How a high-tech device could diagnose joint disorders

When you’ve got hip pain, diagnosis can be complex. Interactions of the various muscles, tendons, ligaments, vessels and bones need to be thoroughly examined to determine the source.

But a new, high-tech wearable device developed by researchers at Baylor Scott & White Health and led by Hal D. Martin, DO, an orthopedic surgeon on the medical staff at Baylor Scott & White Health’s Hip Preservation Center, is making diagnosis easier and more precise.

The bodysuit contains special sensors that are positioned around a patient’s troubled joint to monitor motions of basic movements like extending a leg or bending over. Patients press a remote control when they feel pain. All the data is relayed to a nearby computer, and within minutes, you’ve got three things: a probable diagnosis, the effectiveness of potential treatments and how that diagnosis may evolve in the future.

It may sound like science fiction, but this patent-approved suit has real potential for getting patients the relieve they need.

Faster Diagnoses, Better Outcomes

We’re calling the device the Automated Diagnostic System (ADS), and it’s a large step in our field of joint care.

Powered by 3D motion capture (the tech that brought Gollum to life in The Lord of the Rings), the ADS gives patients access to something they’ve never had before — faster diagnoses with the laser-sharp calculation of a high-tech machine.

It blends self-reported pain measures [“Ouch! Feel pain? Press the remote control”] with real-time 3D images of a patient’s joint to identify a likely diagnosis based on two things: 1) How painful certain activities were for them, and 2) What their joints looked like when doing them.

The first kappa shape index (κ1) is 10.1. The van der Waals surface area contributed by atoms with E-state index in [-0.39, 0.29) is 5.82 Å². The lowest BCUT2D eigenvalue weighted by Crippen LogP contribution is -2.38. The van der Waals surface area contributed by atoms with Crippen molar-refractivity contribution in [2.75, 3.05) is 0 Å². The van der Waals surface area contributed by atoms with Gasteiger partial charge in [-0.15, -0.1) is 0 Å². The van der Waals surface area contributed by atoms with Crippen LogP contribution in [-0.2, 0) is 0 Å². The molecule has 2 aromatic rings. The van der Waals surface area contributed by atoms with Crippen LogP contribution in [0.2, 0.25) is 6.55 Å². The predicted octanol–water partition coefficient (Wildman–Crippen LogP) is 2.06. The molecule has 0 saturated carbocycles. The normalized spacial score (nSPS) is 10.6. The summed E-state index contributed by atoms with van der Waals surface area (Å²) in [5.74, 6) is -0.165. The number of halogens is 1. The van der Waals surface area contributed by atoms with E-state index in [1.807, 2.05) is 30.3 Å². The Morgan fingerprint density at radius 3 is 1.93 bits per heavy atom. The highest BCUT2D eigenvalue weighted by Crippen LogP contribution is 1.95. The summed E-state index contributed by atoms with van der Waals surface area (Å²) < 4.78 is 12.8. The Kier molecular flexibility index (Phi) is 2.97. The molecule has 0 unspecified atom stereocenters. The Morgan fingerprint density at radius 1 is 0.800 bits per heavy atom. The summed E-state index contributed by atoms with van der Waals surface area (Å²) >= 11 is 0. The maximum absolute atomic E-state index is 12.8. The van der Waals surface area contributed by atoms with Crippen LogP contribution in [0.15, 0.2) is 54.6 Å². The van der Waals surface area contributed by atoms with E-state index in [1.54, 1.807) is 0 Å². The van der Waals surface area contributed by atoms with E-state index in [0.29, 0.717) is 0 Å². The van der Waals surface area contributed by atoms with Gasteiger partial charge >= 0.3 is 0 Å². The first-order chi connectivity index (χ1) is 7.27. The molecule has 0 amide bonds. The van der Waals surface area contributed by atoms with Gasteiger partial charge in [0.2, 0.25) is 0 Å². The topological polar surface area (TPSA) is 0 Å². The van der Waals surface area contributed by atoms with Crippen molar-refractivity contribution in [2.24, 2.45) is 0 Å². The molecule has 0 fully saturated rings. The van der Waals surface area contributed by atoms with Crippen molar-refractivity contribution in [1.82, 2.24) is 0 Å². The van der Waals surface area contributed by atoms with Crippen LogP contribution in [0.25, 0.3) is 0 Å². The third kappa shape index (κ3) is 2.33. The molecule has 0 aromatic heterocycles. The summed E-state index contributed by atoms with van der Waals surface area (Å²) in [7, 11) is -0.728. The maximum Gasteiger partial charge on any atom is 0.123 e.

“Explore."

The system combines that information with data from other patients with similar disorders. The result is a large amount of information that — when plugged into special algorithms — calculates what’s wrong in approximately 10 minutes.

The process also includes a special (and proprietary) physical exam. In the future, we hope to package everything into a cloud-based system that would make it easier for general care providers to spot orthopedic problems, and distinguish complicated problems such as sorting back pain from hip pain.

This research team — which also includes Anthony Khoury, Dat Nguyen and Lane Erickson — has only just begun using the ADS with patients at the hip preservation center. So far, we’ve seen accurate diagnoses and reduced false positives. We studied the device specifically for posterior (backside) hip problems, but we’re also working on configuring the ADS for other hip issues, plus the knee and shoulder.

The Future of Joint Tech

As the hip preservation center grows, our team will expand the ADS for different joint problems. At the same time, we’re working with computer scientists and software programmers for a commercial version so that everyone can access it in the future.

Until then, we’re encouraged by early results of the ADS, and thrilled to give Baylor Scott & White Health patients first access to it in order to slow or stop the progression of a degenerative hip disease and return them to an active lifestyle.

Move better with Baylor Scott & White.

About the author

Megan Jacob
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Megan Jacob has worked in health care public relations for eight years. She loves telling stories about patients, groundbreaking new treatments, and caregivers making an impact on the lives of others.

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How a high-tech device could diagnose joint disorders